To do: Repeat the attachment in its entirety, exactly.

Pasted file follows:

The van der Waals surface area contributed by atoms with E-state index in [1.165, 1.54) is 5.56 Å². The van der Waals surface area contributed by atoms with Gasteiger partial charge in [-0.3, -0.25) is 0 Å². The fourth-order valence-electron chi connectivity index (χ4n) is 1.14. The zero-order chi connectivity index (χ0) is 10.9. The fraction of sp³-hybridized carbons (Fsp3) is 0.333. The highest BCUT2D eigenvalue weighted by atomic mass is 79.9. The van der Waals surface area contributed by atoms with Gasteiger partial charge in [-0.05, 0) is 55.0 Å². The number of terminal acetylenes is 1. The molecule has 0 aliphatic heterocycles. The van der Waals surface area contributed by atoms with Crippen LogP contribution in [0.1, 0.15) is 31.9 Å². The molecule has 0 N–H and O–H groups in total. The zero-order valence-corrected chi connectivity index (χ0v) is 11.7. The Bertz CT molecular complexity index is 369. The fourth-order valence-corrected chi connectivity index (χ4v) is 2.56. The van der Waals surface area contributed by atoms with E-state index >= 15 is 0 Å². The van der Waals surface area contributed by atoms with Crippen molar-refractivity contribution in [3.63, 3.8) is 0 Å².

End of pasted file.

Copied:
The van der Waals surface area contributed by atoms with E-state index in [1.165, 1.54) is 5.56 Å². The van der Waals surface area contributed by atoms with Gasteiger partial charge in [-0.3, -0.25) is 0 Å². The fourth-order valence-electron chi connectivity index (χ4n) is 1.14. The zero-order chi connectivity index (χ0) is 10.9. The fraction of sp³-hybridized carbons (Fsp3) is 0.333. The highest BCUT2D eigenvalue weighted by atomic mass is 79.9. The van der Waals surface area contributed by atoms with Gasteiger partial charge in [-0.05, 0) is 55.0 Å². The number of terminal acetylenes is 1. The molecule has 0 aliphatic heterocycles. The van der Waals surface area contributed by atoms with Crippen LogP contribution in [0.1, 0.15) is 31.9 Å². The molecule has 0 N–H and O–H groups in total. The zero-order valence-corrected chi connectivity index (χ0v) is 11.7. The Bertz CT molecular complexity index is 369. The fourth-order valence-corrected chi connectivity index (χ4v) is 2.56. The van der Waals surface area contributed by atoms with E-state index >= 15 is 0 Å². The van der Waals surface area contributed by atoms with Crippen molar-refractivity contribution in [3.63, 3.8) is 0 Å².